I’ve talked to a broad range of people across Arkansas about hate crimes, and they all expressed a sincere conviction, whether for or against it. And the only way we can come together on this issue is for us to listen to each other, and to step into others’s shoes who live in a different world than ours. When we do this, then we can come together and find the best solution.
Many of you ask that I not have a special session of the legislature for hate crimes. I respected your request. And we are here today. And the time to act is now.
Polls show that a clear majority of Republicans, Democrats, and Independents support passage of this kind of legislation. Let’s not be the last to enact it. But let’s lead and do what is important for so many.
In each session, each general session while I have been governor, we have also supported children suffering from abuse, increased our support for foster children, and we have passed prolife legislation. And now we’re the number one pro-life state in the nation.
And I want to acknowledge the First Lady who is here. My wife, Susan, of 47 years, and she has worked hard to protect the children of our state. And I can’t think of a greater responsibility than to protect our children. And I look forward to working with you to make sure we do all we can to take care of the most vulnerable among us.
Six years ago, when we started cutting the income tax rate in Arkansas, there were many who said we were going to become just like Kansas. They warned that it would be a financial catastrophe to cut taxes. And yet because of our measured approach and our emphasis upon private sector growth, we have lowered taxes, fully funded K-12 education, increased funding for higher education, and created not only a surplus, but the first Long-Term Reserve Fund in history. And now we are poised to do more.
I have set aside $100 million in my proposed budget for the Long-Term Reserve Fund increase.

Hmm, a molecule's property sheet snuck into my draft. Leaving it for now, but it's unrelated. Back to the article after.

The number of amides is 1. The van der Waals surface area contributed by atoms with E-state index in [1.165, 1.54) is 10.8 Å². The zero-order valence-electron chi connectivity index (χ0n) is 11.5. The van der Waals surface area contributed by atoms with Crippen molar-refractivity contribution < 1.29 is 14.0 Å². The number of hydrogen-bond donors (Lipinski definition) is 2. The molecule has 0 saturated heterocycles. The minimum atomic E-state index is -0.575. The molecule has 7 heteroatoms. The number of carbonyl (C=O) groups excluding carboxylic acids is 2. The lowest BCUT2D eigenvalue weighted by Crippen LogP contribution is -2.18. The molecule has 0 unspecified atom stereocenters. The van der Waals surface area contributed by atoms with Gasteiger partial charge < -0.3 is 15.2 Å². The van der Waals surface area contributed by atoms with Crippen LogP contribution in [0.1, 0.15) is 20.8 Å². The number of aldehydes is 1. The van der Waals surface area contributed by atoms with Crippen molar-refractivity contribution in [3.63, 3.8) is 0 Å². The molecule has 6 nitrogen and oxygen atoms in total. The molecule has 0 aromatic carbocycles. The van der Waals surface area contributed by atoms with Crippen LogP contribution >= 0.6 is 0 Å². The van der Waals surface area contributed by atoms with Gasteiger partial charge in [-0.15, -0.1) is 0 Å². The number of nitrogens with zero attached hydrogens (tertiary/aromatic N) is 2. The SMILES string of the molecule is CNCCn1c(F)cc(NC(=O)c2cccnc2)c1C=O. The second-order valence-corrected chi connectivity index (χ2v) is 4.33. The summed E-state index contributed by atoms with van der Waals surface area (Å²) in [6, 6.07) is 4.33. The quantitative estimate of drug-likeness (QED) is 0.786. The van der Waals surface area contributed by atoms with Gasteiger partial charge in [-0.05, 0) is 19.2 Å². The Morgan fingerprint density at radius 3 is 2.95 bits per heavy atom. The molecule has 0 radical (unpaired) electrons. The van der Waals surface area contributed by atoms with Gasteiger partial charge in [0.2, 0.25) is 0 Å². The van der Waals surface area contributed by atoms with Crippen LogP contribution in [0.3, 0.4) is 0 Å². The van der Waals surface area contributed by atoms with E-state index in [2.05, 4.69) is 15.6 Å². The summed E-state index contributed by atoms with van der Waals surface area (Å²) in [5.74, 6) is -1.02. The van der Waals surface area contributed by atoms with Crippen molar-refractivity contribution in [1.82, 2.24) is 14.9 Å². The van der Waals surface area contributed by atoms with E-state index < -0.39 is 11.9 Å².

And we have set aside over $50 million for tax cuts for middle- and lower-income Arkansans.
Let’s work together to determine the best way to get this done.
But I have asked for two specific tax cuts proposals as part of the package. Let’s reduce the sales tax on used cars that sell from $4,000 to $10,000. Currently, the sales tax rate is 6.5%. We can reduce that to 3.5% and give relief to thousands of Arkansans who depend upon used vehicles for getting to work and school. Let’s do that together.
But to pay for tax cuts, we need to continue to grow our economy and bring people to Arkansas.
If we can lower our tax rate for new residents to 4.9% for five years, then we will attract new Arkansans who will create jobs, spend money, and pay taxes.
You say, Well, how do you know this? I know it because we’ve done it. By just lowering our tax rate to 5.9%, we have seen people return to our state and invest in our future. According to one study, Arkansas ranked number 10 in the nation for the number of people moving into our state.
And it sets a goal for us as well to lower our tax rate in a similar way for all citizens. And if we don’t get there, the tax break for new residents will sunset. But we can get there together.
I’m also asking for support to expand high-speed internet into more rural areas of our state. We have to reduce the digital divide. We have to provide education fairly in all areas of our state.
And it takes high-speed internet to do this and so much more from improving the quality of life to attracting businesses and entrepreneurs. I’ve set aside $30 million for this purpose in our proposed budget. If we can, let’s do more, it is such a great need for our state.
And when it comes to our success in computer science education, I asked you to support legislation that will require a computer science course as a graduation credit. And yes, we will have to increase the training of our teachers even more, but we are ready to do it because it gives our young people even greater opportunities right here in Arkansas.
It is an honor to serve the people of this state. Usually during a legislative session, there is nothing else but the session on my mind. That consumes my time and energy. This year, it’s a little different because of the need to get vaccinations out to the millions of Arkansans that are waiting. I’m intentionally devoting a great deal of my time to that effort. But my door is open to you. Anytime we can work together, anytime you want an audience, anytime you want to share an idea, let’s visit.
And let me end with a story today.
When I was 17 years of age, on April 4, 1968, Senator Robert Kennedy was told of the news that Reverend Martin Luther King Jr. had been assassinated. He broke the earth-shattering news to the mostly black audience he was scheduled to address in Indianapolis. He said these words:
“What we need in the United States is not division. What we need in the United States is not hatred. What we need in the United States is not violence, or lawlessness, but love and wisdom and compassion toward one another, and a feeling of justice towards those who still suffer within our country, whether they be white, or be black.”
Those words ring true more than 50 years later, but our prayer is the same.
Let’s pray for our nation, our leaders, and pray for understanding, wisdom, and let us pursue justice for all Americans.
May God bless the United States, the state of Arkansas, and your work in the coming days.